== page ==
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GEHENNA: WHERE DEATH LIVES
2016 / Horror
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6.0 / 10
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Directed by Hiroshi Katagiri
Written by Hiroshi Katagiri, Nathan Long and Brad Palmer
Starring Eva Swan, Justin Gordon, Simon Phillips, Sean Sprawling, Matthew Edward Hegstrom, Lance Henriksen and Doug Jones

A group visits Saipan to search for locations for their company's newest resort. As they find what they think is the perfect spot, they discover a hidden bunker on the property which they decide to explore. However, they soon find out that curiosity can kill.

The following tags are associated with this movie: mystery, supernatural
Gehenna: Where Death Lives (2016)
Review by Michael Mahoney

6 / 10
I think that this film had potential, certainly more potential than what the final product displayed. While I liked some aspects, including much of the conclusion and some of the plot, overall, I was underwhelmed, and because the film runs on a tad long, even bored at points.

The basic plot is interesting, especially if you've some interest in history. I was reminded a little of a film called Dead Mine (2012), but luckily, not only is this story better, the movie as a whole is more enjoyable (which isn't necessarily a feat to boast about, truth be told). A group of people exploring an old war bunker, though, and running into several things that don't make sense is a fun time. It gets less fun the longer the movie runs, but as a basic story, I enjoyed it.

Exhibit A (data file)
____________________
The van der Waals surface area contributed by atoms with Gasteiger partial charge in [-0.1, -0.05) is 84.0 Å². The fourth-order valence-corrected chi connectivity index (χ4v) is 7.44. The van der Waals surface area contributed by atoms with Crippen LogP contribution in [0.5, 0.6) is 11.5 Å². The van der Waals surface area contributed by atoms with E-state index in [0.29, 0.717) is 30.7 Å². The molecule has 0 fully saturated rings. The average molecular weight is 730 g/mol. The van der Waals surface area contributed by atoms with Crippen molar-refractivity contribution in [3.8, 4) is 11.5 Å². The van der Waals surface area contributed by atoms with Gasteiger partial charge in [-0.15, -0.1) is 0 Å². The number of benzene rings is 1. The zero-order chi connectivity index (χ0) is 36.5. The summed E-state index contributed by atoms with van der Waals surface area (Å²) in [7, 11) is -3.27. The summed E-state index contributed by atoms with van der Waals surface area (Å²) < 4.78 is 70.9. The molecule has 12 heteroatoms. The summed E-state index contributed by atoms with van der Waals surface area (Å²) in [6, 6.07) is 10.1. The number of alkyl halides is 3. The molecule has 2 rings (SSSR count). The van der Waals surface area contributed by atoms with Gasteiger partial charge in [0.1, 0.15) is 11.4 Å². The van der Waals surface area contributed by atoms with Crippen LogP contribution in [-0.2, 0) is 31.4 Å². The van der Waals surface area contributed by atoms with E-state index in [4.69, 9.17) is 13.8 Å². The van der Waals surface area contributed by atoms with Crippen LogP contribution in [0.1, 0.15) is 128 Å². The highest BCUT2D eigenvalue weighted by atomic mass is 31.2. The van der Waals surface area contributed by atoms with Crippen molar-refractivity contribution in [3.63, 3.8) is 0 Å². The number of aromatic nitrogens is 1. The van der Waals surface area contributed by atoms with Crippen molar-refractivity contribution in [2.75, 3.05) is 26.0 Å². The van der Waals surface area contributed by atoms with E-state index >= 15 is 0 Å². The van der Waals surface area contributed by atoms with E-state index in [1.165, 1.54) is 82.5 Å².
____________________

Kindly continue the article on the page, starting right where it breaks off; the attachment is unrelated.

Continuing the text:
Most of the main characters do well, but not that many really stand out all that much. Eva Swan, despite being a bit of a nobody, did rather good here, and I rather enjoyed how her character was mostly able to keep her cool when few others could. Simon Phillips too did well, especially toward the end when he became more antagonistic toward the others. Used primarily for comedic relief, Shawn Sprawling was decent, though I don't necessarily care for where his story went.

Occasionally Gehenna: Where Death Lives reminded me of As Above, So Below (though that film is so much more enjoyable than this one, to be sure) due to the characters reliving past mishaps, but more often than not, Gehenna: Where Death Lives plays out as a by-the-numbers ghost story. It's disappointing, because the setting is unique and some of the aspects aren't fully explored like I feel they could have been (such as the time issue).

I wasn't expecting much going into this one, and I didn't get much coming out. There are portions of the film I enjoyed, such as the finale, and the characters are mostly decently-acted, but the film was an hour and 45 minutes long. At least twenty minutes could have been cut easy, so despite some of the more unique parts of the film, overall, this isn't one I can see myself ever going back to. 5.5/10 (rounded up to 6/10 to fit site's format).
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